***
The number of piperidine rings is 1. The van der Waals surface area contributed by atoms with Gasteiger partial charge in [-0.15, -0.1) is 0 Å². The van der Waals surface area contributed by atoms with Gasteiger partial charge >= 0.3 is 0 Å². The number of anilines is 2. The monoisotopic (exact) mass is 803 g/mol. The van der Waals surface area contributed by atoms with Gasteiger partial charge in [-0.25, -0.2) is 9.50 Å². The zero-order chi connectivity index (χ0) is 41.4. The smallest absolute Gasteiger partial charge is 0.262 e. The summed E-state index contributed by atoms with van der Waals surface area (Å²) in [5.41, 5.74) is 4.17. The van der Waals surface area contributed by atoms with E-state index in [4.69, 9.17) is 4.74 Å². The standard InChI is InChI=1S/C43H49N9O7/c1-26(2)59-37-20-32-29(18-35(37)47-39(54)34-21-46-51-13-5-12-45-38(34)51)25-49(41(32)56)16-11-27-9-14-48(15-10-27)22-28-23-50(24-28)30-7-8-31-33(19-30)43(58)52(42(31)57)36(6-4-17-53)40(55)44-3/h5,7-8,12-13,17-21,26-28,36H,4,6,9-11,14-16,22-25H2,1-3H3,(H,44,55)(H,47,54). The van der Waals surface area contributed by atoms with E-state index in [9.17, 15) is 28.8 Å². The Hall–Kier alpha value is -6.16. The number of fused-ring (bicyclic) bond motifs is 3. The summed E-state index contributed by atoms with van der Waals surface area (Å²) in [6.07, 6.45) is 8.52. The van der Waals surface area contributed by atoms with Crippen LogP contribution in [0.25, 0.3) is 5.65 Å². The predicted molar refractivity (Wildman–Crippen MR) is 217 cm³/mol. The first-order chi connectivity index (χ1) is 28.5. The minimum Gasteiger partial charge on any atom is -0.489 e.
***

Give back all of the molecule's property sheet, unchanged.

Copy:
The number of piperidine rings is 1. The van der Waals surface area contributed by atoms with Gasteiger partial charge in [-0.15, -0.1) is 0 Å². The van der Waals surface area contributed by atoms with Gasteiger partial charge >= 0.3 is 0 Å². The number of anilines is 2. The monoisotopic (exact) mass is 803 g/mol. The van der Waals surface area contributed by atoms with Gasteiger partial charge in [-0.25, -0.2) is 9.50 Å². The zero-order chi connectivity index (χ0) is 41.4. The smallest absolute Gasteiger partial charge is 0.262 e. The summed E-state index contributed by atoms with van der Waals surface area (Å²) in [5.41, 5.74) is 4.17. The van der Waals surface area contributed by atoms with E-state index in [4.69, 9.17) is 4.74 Å². The standard InChI is InChI=1S/C43H49N9O7/c1-26(2)59-37-20-32-29(18-35(37)47-39(54)34-21-46-51-13-5-12-45-38(34)51)25-49(41(32)56)16-11-27-9-14-48(15-10-27)22-28-23-50(24-28)30-7-8-31-33(19-30)43(58)52(42(31)57)36(6-4-17-53)40(55)44-3/h5,7-8,12-13,17-21,26-28,36H,4,6,9-11,14-16,22-25H2,1-3H3,(H,44,55)(H,47,54). The van der Waals surface area contributed by atoms with E-state index in [9.17, 15) is 28.8 Å². The Hall–Kier alpha value is -6.16. The number of fused-ring (bicyclic) bond motifs is 3. The summed E-state index contributed by atoms with van der Waals surface area (Å²) in [6.07, 6.45) is 8.52. The van der Waals surface area contributed by atoms with Crippen LogP contribution in [0.25, 0.3) is 5.65 Å². The predicted molar refractivity (Wildman–Crippen MR) is 217 cm³/mol. The first-order chi connectivity index (χ1) is 28.5. The minimum Gasteiger partial charge on any atom is -0.489 e.